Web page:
Fundación Foto Colectania opens the doors to its new exhibition, ‘I wanted to be a photographer’, a tribute to photography, its techniques and style from the point of view of up to 11 contemporary projects commissioned by Fannie Escoulen and Anna Planas. The exhibition, which is co-produced by Banco Sabadell Foundation, places a special emphasis on questions such as authorship, originality and the materiality of the image as fundamental aspects in photography today.
The exhibition invites us to think about the role of the photographer today, through questions such as where to draw a line between ownership and creation? At which point in time can we say that a photograph is original?
More about the artists
The work of the 11 authors who form part of this exhibition is a reflection of a wide variety of current photography techniques:
-Sherrie Levine: with the collection ‘After Walker Evans’ she strives to copy photographic works by this reproductions of this author, questioning the value and the aura of the photographs.
-Michael Mandiberg: ‘AfterSherryLevine.com’ and‘AfterWalkerEvans.com’ are websites which offer the possibility of downloading and freely printing the reproductions of the images together with their certificate of authenticity. It symbolises a change in authorship in the digital age.
-Mishka Henner: shows 50 images of the classic book by Robert Frank ‘The Americans’, eliminating a large part of the original content and leaving a blank space where there were faces, buildings, settings and persons. Through this series ‘Less Americains’ questions the role of photography in our culture.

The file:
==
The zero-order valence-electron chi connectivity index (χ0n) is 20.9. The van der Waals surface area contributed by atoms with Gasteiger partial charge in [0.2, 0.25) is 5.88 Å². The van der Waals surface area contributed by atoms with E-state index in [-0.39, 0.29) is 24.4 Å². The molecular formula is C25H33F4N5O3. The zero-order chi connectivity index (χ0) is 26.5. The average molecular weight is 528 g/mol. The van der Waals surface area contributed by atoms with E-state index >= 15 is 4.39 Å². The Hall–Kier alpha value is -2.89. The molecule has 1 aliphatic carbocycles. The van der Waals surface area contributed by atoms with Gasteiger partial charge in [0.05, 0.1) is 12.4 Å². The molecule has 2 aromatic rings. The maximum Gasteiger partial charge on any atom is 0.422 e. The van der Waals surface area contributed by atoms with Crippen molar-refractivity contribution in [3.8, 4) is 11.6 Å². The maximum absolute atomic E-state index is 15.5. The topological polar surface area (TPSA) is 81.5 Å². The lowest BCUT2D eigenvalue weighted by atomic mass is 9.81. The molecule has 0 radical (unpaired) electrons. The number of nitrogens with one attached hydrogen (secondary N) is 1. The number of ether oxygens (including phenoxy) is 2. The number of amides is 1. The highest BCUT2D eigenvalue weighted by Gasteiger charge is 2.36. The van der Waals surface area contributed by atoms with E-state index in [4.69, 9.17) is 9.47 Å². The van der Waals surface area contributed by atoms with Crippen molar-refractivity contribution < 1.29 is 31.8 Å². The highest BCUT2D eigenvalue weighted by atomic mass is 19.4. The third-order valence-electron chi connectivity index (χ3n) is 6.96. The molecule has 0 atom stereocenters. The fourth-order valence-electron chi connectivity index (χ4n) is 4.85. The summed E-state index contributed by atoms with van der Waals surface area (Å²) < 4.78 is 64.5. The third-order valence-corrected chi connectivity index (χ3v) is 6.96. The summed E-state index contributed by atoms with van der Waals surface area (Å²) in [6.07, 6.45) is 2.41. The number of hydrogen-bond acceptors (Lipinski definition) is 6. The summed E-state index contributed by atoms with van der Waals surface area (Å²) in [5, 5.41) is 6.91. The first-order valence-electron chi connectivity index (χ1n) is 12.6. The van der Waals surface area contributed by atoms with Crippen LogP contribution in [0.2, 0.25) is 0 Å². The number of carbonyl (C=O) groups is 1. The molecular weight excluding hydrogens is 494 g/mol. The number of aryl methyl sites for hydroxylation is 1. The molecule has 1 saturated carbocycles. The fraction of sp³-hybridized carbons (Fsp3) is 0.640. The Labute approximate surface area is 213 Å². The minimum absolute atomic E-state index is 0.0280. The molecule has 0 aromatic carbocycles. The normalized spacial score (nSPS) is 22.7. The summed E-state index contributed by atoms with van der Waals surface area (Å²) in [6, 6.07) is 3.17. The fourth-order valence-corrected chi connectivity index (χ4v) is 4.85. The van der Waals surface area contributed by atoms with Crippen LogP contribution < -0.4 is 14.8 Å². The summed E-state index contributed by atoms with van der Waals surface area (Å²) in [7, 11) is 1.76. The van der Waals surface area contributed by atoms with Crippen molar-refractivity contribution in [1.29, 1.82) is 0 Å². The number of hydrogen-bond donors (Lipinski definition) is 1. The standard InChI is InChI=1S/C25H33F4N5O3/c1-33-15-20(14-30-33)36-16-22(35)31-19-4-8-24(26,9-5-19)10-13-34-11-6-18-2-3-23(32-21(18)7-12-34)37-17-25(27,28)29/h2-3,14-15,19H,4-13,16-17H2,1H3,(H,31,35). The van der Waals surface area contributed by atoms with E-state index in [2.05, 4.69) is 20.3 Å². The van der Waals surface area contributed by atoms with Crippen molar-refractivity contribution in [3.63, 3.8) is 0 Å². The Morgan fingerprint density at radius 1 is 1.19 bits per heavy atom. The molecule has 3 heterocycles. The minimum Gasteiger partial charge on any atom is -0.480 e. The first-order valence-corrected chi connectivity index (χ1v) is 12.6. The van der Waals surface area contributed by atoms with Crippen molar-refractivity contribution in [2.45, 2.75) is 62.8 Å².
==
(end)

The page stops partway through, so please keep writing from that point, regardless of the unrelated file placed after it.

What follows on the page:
-Laurence Aëgerter: With the works ‘Cathédrales’ composed of eight photographs which show an image of a gothic cathedral by Bourges, reproducing the image of the book in its study at different times, showing the intervention of the sun and light in the cathedral.
-Oliver Sieber y Katja Stuke: With their installation ‘Fax From the Library’, composed of two monitors, images are shown which slowly disappear through a fax machine, whilst the printed images are shown in the video that the other monitor is displaying.
-Antoine d’Agata: The series ‘Fractal’ is based on an artist’s book created from thousands of photographs of police and anonymous prostitutes arrested in the United States. These images were collected from the internet in 2012, at a time when the artist declared they could no longer take any more photographs. It reflects the hidden nature of institutional violence in democratic, modern societies.
-Doug Rickard: shows different videos uploaded to YouTube in which he shows different comical situations and up to almost criminal acts.
-Thomas Ruff: with the series ‘Retratos’ he questions the tradition of portraits, through an analogous camera used by the police in Berlin during the 70’s. Ruff makes a reference to police vigilance in divided Germany during the violent decades of the 60’s and 70’s.
-Stéphanie Solinas: the works by this French artist deconstruct the identity of Alphonse Bertillon, inventor of identity photography with the aim of paying tribute to its protagonist. A debate is generated in the representation of photographers, offering different clues though a book, a video…images…
-Jan Hofer y Severin Zaugg: These two young Swiss artists relinquish control of images to the police and power to the visitor. Through photographs of police in Zurich at mobile speed controls, the potential of images taken in empty streets and urban settings is displayed, leading to the start of a photography series.
-Roger Guaus: the exhibition ends with this artists book, ‘I wanted to be a photographer’, which shows his personal photography archives bound into a book made up of more than 300 pages. The role of the photographer is questioned in the current context, and at the same time, it gives a name to the exhibition.